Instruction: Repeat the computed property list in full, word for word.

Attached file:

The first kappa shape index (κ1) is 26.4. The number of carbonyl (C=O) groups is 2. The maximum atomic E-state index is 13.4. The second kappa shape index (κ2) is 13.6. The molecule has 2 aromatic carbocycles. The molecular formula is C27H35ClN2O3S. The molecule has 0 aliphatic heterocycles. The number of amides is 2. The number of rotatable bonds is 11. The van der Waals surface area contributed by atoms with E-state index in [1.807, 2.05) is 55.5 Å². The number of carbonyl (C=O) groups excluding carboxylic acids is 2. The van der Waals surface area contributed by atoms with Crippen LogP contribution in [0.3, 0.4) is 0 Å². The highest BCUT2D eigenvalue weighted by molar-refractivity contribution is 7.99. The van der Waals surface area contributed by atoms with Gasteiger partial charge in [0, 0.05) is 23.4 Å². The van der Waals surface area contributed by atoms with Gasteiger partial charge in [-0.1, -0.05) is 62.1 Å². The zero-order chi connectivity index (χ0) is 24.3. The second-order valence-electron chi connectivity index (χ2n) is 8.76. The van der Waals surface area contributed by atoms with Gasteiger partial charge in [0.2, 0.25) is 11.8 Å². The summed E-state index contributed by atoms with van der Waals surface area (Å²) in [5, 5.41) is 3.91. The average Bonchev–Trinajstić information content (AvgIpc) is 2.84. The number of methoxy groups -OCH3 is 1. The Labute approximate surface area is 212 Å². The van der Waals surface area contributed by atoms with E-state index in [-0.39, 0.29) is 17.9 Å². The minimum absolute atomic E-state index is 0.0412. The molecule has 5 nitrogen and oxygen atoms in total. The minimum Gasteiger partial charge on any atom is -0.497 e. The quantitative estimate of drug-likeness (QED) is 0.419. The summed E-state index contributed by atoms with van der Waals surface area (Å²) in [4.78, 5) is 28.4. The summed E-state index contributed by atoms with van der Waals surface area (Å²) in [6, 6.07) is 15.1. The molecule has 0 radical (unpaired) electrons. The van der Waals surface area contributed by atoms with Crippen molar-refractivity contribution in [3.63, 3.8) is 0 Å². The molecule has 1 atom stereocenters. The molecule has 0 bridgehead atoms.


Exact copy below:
The first kappa shape index (κ1) is 26.4. The number of carbonyl (C=O) groups is 2. The maximum atomic E-state index is 13.4. The second kappa shape index (κ2) is 13.6. The molecule has 2 aromatic carbocycles. The molecular formula is C27H35ClN2O3S. The molecule has 0 aliphatic heterocycles. The number of amides is 2. The number of rotatable bonds is 11. The van der Waals surface area contributed by atoms with E-state index in [1.807, 2.05) is 55.5 Å². The number of carbonyl (C=O) groups excluding carboxylic acids is 2. The van der Waals surface area contributed by atoms with Crippen LogP contribution in [0.3, 0.4) is 0 Å². The highest BCUT2D eigenvalue weighted by molar-refractivity contribution is 7.99. The van der Waals surface area contributed by atoms with Gasteiger partial charge in [0, 0.05) is 23.4 Å². The van der Waals surface area contributed by atoms with Gasteiger partial charge in [-0.1, -0.05) is 62.1 Å². The zero-order chi connectivity index (χ0) is 24.3. The second-order valence-electron chi connectivity index (χ2n) is 8.76. The van der Waals surface area contributed by atoms with Gasteiger partial charge in [0.2, 0.25) is 11.8 Å². The summed E-state index contributed by atoms with van der Waals surface area (Å²) in [5, 5.41) is 3.91. The average Bonchev–Trinajstić information content (AvgIpc) is 2.84. The number of methoxy groups -OCH3 is 1. The Labute approximate surface area is 212 Å². The van der Waals surface area contributed by atoms with E-state index in [-0.39, 0.29) is 17.9 Å². The minimum absolute atomic E-state index is 0.0412. The molecule has 5 nitrogen and oxygen atoms in total. The minimum Gasteiger partial charge on any atom is -0.497 e. The quantitative estimate of drug-likeness (QED) is 0.419. The summed E-state index contributed by atoms with van der Waals surface area (Å²) in [4.78, 5) is 28.4. The summed E-state index contributed by atoms with van der Waals surface area (Å²) in [6, 6.07) is 15.1. The molecule has 0 radical (unpaired) electrons. The van der Waals surface area contributed by atoms with Crippen molar-refractivity contribution in [3.63, 3.8) is 0 Å². The molecule has 1 atom stereocenters. The molecule has 0 bridgehead atoms.